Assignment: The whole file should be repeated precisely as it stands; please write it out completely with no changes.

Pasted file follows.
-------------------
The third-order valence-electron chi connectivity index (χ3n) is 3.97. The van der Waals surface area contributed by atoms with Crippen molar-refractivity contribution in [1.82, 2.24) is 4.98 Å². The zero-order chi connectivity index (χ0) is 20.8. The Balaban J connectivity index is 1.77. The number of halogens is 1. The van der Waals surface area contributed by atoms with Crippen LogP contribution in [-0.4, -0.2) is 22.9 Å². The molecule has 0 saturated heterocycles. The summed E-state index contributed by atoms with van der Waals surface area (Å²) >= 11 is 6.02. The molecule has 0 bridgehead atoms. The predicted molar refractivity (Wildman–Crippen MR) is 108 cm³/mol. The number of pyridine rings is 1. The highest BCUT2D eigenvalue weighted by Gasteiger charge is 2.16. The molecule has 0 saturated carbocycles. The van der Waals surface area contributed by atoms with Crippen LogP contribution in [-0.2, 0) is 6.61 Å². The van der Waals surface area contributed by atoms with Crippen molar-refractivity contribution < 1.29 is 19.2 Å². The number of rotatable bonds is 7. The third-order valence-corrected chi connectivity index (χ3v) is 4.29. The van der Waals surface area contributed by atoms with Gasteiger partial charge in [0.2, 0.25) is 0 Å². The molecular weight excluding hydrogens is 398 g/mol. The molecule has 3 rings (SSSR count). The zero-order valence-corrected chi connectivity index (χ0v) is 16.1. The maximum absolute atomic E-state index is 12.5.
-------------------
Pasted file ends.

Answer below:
The third-order valence-electron chi connectivity index (χ3n) is 3.97. The van der Waals surface area contributed by atoms with Crippen molar-refractivity contribution in [1.82, 2.24) is 4.98 Å². The zero-order chi connectivity index (χ0) is 20.8. The Balaban J connectivity index is 1.77. The number of halogens is 1. The van der Waals surface area contributed by atoms with Crippen LogP contribution in [-0.4, -0.2) is 22.9 Å². The molecule has 0 saturated heterocycles. The summed E-state index contributed by atoms with van der Waals surface area (Å²) >= 11 is 6.02. The molecule has 0 bridgehead atoms. The predicted molar refractivity (Wildman–Crippen MR) is 108 cm³/mol. The number of pyridine rings is 1. The highest BCUT2D eigenvalue weighted by Gasteiger charge is 2.16. The molecule has 0 saturated carbocycles. The van der Waals surface area contributed by atoms with Crippen LogP contribution in [-0.2, 0) is 6.61 Å². The van der Waals surface area contributed by atoms with Crippen molar-refractivity contribution < 1.29 is 19.2 Å². The number of rotatable bonds is 7. The third-order valence-corrected chi connectivity index (χ3v) is 4.29. The van der Waals surface area contributed by atoms with Gasteiger partial charge in [0.2, 0.25) is 0 Å². The molecular weight excluding hydrogens is 398 g/mol. The molecule has 3 rings (SSSR count). The zero-order valence-corrected chi connectivity index (χ0v) is 16.1. The maximum absolute atomic E-state index is 12.5.